History shows that we have always used drugs. In every age, in every part of this planet, people have pursued intoxication with plant drugs, alcohol, and other mind-altering substances...Almost every species of animal has engaged in the natural pursuit of intoxicants. This behavior has so much force and persistence that it functions like a drive, just like our drives of hunger, thirst and sex. This "fourth drive" is a natural part of biology, creating the irrepressible demand for drugs. In a sense, the war on drugs is a war against ourselves, a denial of our very nature...

Legalization is a risky proposal that would cut the drug crime connection and reduce many social ills, yet it would invite more use and abuse...Making some dangerous drugs illegal while keeping others (like alcohol and cigarettes) legal is not the solution. Out-lawing drugs in order to solve drug problems is much like outlawing sex in order to win the war against AIDS.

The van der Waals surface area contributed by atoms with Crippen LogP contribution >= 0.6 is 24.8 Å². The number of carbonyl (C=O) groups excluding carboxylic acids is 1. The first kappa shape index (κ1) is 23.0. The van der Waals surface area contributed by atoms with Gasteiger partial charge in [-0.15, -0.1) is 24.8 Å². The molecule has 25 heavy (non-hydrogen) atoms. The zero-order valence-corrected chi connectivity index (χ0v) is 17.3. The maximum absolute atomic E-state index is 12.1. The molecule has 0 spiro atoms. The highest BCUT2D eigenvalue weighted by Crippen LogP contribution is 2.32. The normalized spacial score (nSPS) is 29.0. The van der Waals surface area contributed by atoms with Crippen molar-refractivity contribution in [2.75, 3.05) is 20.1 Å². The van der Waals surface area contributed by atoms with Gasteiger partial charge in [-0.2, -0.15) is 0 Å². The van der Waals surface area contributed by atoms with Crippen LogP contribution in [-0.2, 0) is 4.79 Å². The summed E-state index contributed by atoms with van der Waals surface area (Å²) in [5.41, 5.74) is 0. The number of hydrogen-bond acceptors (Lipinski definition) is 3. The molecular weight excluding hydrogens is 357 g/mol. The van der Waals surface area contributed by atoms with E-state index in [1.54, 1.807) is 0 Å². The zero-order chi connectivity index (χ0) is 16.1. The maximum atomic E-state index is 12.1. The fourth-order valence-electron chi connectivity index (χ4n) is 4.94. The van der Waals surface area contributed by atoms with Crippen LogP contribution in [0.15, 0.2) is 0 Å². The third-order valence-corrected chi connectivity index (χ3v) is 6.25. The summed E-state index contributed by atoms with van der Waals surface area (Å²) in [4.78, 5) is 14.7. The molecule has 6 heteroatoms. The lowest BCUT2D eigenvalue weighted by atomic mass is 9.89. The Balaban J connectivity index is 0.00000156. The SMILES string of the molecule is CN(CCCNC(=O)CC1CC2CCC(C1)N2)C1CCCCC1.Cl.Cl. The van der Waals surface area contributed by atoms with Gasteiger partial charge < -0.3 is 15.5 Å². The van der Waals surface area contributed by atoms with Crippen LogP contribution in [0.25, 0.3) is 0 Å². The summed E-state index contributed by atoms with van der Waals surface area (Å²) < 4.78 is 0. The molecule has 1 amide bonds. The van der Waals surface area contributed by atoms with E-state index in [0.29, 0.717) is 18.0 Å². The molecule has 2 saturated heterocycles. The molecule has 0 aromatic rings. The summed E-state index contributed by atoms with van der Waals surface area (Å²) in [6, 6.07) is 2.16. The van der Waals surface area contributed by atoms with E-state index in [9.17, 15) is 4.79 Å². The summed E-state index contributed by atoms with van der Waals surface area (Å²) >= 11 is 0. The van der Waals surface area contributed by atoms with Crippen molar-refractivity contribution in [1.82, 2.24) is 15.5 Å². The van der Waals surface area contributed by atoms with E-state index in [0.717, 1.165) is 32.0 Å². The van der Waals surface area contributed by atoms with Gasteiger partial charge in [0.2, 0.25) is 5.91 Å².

In order to solve the drug problem, we must recognize that intoxicants are medicines, treatments for the human condition. Then we must make them as safe and risk-free and, yes, as healthy as possible.

Dream with me for a moment. What would be wrong if we had perfectly safe drugs? It mean drugs that delivered the same effects as our most popular ones but never caused dependency, disease, dysfunction, or death?... Such intoxicants are available right now that are far safer than the ones we currently use...We must begin by recognizing that there is a legitimate place in our society for intoxication.

Excerpts from The Natural Mind—An Investigation of Drugs and the Higher Consciousness by Dr. Andrew Weil, 1985.

Human beings are born with a drive to experiment with ways of changing consciousness...The desire to alter consciousness periodically is an innate, normal drive analogous to hunger or the sexual drive...